The manufactured stand I liked the look of was the FA Edmunds Universal Craft Stand
. I had plenty of dimensional lumber lying around, so I could conceivably have replicated it. The trouble was that I didn't have the tools to easily cut and shape wood to the tolerances needed to assemble one. Also, it's been my experience that hardware like the bolts, washers, hand nuts, etc. gets expensive fast. The Edmunds stand costs less than $25 on Amazon, and I could easily spend that in specialty hardware.
I kept coming back to the idea of the classic swing-arm lamp that clamps to a desk or drafting table. Using one of those as the core of my project would take a lot of the mechanical fiddling out of the process. I was concerned that it wouldn't have the juice to hold up the work, though, so I went searching through instructables to find other folks who had re-purposed these mechanisms.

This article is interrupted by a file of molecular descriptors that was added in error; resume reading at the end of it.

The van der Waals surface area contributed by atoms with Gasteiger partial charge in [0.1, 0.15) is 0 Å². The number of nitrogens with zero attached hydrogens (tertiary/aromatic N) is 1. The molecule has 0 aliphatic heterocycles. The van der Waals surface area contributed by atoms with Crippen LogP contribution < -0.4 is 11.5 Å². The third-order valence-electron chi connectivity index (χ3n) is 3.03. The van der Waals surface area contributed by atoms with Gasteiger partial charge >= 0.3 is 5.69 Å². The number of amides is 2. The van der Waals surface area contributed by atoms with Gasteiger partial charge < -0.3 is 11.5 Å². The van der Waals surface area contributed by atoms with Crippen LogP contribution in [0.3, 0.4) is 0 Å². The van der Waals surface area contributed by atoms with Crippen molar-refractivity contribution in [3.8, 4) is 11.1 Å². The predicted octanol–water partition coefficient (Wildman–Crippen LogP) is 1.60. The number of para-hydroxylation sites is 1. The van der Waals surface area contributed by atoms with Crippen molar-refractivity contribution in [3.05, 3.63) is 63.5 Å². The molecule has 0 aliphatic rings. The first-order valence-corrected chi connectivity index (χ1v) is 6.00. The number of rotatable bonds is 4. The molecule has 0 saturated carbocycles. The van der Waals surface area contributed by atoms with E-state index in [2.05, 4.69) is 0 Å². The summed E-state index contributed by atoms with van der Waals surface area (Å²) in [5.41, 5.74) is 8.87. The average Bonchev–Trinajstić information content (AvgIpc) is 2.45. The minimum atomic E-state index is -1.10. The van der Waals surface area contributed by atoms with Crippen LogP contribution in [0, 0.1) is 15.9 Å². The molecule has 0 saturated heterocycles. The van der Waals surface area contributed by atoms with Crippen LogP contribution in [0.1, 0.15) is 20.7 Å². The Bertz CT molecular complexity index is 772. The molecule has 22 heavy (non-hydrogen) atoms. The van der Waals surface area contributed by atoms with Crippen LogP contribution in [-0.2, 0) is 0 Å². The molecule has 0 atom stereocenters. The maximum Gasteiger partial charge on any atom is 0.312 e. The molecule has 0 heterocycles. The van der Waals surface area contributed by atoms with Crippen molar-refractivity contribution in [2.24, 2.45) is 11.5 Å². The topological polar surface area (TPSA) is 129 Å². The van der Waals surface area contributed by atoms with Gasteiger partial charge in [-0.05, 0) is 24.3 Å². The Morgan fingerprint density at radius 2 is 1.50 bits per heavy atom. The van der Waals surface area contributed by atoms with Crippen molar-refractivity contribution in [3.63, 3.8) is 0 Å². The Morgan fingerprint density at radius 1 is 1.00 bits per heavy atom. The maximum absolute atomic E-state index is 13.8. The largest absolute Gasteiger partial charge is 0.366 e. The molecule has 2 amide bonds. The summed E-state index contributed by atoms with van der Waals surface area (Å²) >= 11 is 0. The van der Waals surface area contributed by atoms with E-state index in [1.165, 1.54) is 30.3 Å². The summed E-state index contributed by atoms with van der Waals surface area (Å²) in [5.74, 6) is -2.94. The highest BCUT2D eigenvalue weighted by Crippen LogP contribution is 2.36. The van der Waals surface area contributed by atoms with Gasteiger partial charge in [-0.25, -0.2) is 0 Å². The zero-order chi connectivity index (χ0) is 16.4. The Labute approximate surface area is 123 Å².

That turned out to be surprisingly tricky. At first I thought I was looking for "Tensor" lamps, but that is a completely different technology. The lamps I was picturing were usually called "swing-arm lamps", but non-US 'iblers more often called them "Anglepoise lamps
". I also saw people calling them "balanced-arm" and "floating-arm" lamps.
In the end, I created a Guide to pull all of these projects together
, so you don't have to. You're welcome. :-)
I determined that one of these lamp arms would probably hold a bead loom or mid-sized embroidery hoop with no trouble. The Edmunds model is heavier-duty, but people use those to hold big embroidery frames loaded with a yard or more of fabric. My wife doesn't do anything like that. At least, not yet.
I also knew I would need a means to adjust the angle at the end of the arm. I decided to keep my options open, but I liked the look of this multi-directional hobby vise
. The whole thing would be too heavy for my purpose, but I thought I could cannibalize it for the ball-and-socket joint.